FORT BENNING, Ga. -- The rumble of Abrams tanks and the orange flash of their cannons as they blast targets downrange will be center-stage at Fort Benning May 4 - 8 when top Abrams crews from the Army, Marine Corps and three partner countries take part in the prestigious Sullivan Cup Tank Crew Competition.
The arduous, combat-oriented Sullivan Cup is held every other year and brings to Fort Benning standout M1 Abrams tank crews from the Army, Marine Corps, and other nations, which this year are Kuwait, Saudi Arabia and Australia.
Competing crews undergo five grinding days of events that test how well they can apply their skills to the crew tasks and physical and mental stresses they'd face in combat.
"We're gonna find the most lethal tank crew -- that's the focus of the whole competition," said Col. J. Frederick Dente, commander of the 316th Cavalry Brigade, which oversees the Sullivan Cup.
"And why is that important?" he said. "Because these crews are what give us the edge on the battlefield. It is very mentally demanding and physically demanding."
Sullivan Cup is open to the public and Dente said there'll be lots for spectators to see.
"If you want to see the best tankers in the world, putting their tank through its paces, competing for the honor of being identified as the best tank crew in the United States Army, the Kuwaiti, Saudi or Australian army or the U.S. Marine Corps," said Dente, "then this is the place to come and see it.
"They'll see the crews moving across country, they'll see them communicating, they'll see them engaging targets in live and virtual environments," he said. "They'll see them employing the best main battle tank in the world, under every possible condition that we can create here at Fort Benning."
Abrams tank crews consist of four members: tank commander, gunner, loader, and driver.
"It requires a four-Soldier crew, every one of those Soldiers has to know exactly what their job is and exactly how they mesh together," Dente said.
"They have to absolutely understand the tank," he said, "what its capabilities and limitations are -- technical and tactical mastery of the platform."
The Sullivan Cup is hosted by the U.S. Army Armor School, part of Fort Benning's Maneuver Center of Excellence. The MCoE trains the Army's Armor and Infantry, which compose the nation's maneuver force.
Fourteen crews are slated to compete, said Maj. Brant Auge, brigade operations officer with MCoE's 316th Cavalry Brigade.
Of the U.S. teams, eight are from armored elements of the: 1st Infantry Division, 1st Cavalry Division, 1st Armored Division, 3rd Infantry Division, 4th Infantry Division, 11th Armored Cavalry Division. Two will be coming from armored elements of the Army National Guard. One will be from an armored unit of the U.S. Marine Corps. The foreign partners are sending one team each.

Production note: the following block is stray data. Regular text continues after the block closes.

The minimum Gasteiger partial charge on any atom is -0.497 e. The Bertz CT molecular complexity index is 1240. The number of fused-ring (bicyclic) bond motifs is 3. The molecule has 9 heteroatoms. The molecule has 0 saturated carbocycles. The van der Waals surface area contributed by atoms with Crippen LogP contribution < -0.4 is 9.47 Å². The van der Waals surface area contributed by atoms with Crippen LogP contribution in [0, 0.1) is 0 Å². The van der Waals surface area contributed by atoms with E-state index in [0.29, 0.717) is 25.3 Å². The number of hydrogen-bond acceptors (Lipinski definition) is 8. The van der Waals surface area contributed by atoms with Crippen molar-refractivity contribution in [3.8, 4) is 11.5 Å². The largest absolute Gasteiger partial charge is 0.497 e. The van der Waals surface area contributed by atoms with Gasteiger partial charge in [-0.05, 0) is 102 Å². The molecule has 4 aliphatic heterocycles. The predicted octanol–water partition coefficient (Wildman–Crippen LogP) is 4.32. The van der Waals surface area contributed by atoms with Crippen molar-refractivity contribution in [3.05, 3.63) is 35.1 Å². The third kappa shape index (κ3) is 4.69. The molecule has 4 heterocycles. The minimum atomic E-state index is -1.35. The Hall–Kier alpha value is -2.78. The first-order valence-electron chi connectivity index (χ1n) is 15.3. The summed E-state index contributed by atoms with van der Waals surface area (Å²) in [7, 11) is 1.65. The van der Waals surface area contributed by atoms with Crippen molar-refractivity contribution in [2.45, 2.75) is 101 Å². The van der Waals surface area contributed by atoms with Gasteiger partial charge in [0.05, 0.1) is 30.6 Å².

On the day before the crew competition starts, the tank commanders will take a written test on their knowledge of armored warfare.
Exact times for certain events are still being set and can be viewed online, along with much other information on Sullivan Cup, at: https://www.usarmysullivancup.com.
Day 1 of competition is May 4, a Monday, and starts at Destroyer Field with each competitor taking the new Army Combat Fitness Test, or ACFT, to test their readiness to face the intense physical strains of combat.
Also during the day, crews will rotate through two tests at Harmony Church Motor Pool.
One is a test of their gunnery skills called the GST. It's the same standardized test all U.S. Army tank crews take to test their ability to employ the tank's weapons.
The other is a combat resupply test in which crews load an Abrams tank with rounds of 120 mm ammunition, then do what they would if they had to get their tank right back into combat.
Later, action shifts to Red Cloud Range for a special presentation.
Called "Operation Thunderbolt," it also features music performed live by the Fort Benning's Maneuver Center of Excellence Band.
"We've carefully designed the program of the Sullivan Cup so that there's something every day, something that you can come and see every day that's going to give you some insight into the typical day in the life of an Armor soldier," said Dente.
"It is gonna just knock your socks off," he said. "It's gonna give you a bit of the history -- we're gonna have some World War II combat vehicles out there to show sort of the evolution of the tank and the Armor force over the years." Sherman tanks will be part of the presentation, he said.
"And then you'll get a detailed look at a tank crew and what each Soldier is doing on the tank," said Dente.
"You'll look at the munitions," he said. "You'll get to see the size and weight of the main gun round as an example. And then you'll see a tank go through its paces, engaging targets in every possible way. So from a dug-in fighting position, on the move, you're gonna see 'em use a canister round, which is like a giant shotgun shell for a 120 mm tank cannon.